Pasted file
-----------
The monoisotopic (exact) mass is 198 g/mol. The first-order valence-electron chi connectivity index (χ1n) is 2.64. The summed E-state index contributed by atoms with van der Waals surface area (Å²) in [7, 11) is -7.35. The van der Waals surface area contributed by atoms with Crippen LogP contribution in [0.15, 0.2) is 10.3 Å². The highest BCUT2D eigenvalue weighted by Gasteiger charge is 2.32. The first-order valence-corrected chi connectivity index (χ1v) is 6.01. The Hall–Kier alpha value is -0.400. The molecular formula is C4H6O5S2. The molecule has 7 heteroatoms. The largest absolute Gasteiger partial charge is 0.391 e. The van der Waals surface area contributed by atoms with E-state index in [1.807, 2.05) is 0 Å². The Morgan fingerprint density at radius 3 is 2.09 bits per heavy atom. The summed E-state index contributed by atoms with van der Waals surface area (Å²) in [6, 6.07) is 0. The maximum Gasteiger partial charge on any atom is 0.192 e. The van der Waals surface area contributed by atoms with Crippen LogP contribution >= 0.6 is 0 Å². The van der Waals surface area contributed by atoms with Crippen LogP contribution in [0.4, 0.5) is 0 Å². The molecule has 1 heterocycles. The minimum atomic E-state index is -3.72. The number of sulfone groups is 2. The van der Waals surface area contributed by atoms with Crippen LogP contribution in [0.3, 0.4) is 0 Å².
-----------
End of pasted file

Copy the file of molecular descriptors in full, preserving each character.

The monoisotopic (exact) mass is 198 g/mol. The first-order valence-electron chi connectivity index (χ1n) is 2.64. The summed E-state index contributed by atoms with van der Waals surface area (Å²) in [7, 11) is -7.35. The van der Waals surface area contributed by atoms with Crippen LogP contribution in [0.15, 0.2) is 10.3 Å². The highest BCUT2D eigenvalue weighted by Gasteiger charge is 2.32. The first-order valence-corrected chi connectivity index (χ1v) is 6.01. The Hall–Kier alpha value is -0.400. The molecular formula is C4H6O5S2. The molecule has 7 heteroatoms. The largest absolute Gasteiger partial charge is 0.391 e. The van der Waals surface area contributed by atoms with E-state index in [1.807, 2.05) is 0 Å². The Morgan fingerprint density at radius 3 is 2.09 bits per heavy atom. The summed E-state index contributed by atoms with van der Waals surface area (Å²) in [6, 6.07) is 0. The maximum Gasteiger partial charge on any atom is 0.192 e. The van der Waals surface area contributed by atoms with Crippen LogP contribution >= 0.6 is 0 Å². The van der Waals surface area contributed by atoms with Crippen LogP contribution in [0.4, 0.5) is 0 Å². The molecule has 1 heterocycles. The minimum atomic E-state index is -3.72. The number of sulfone groups is 2. The van der Waals surface area contributed by atoms with Crippen LogP contribution in [0.3, 0.4) is 0 Å².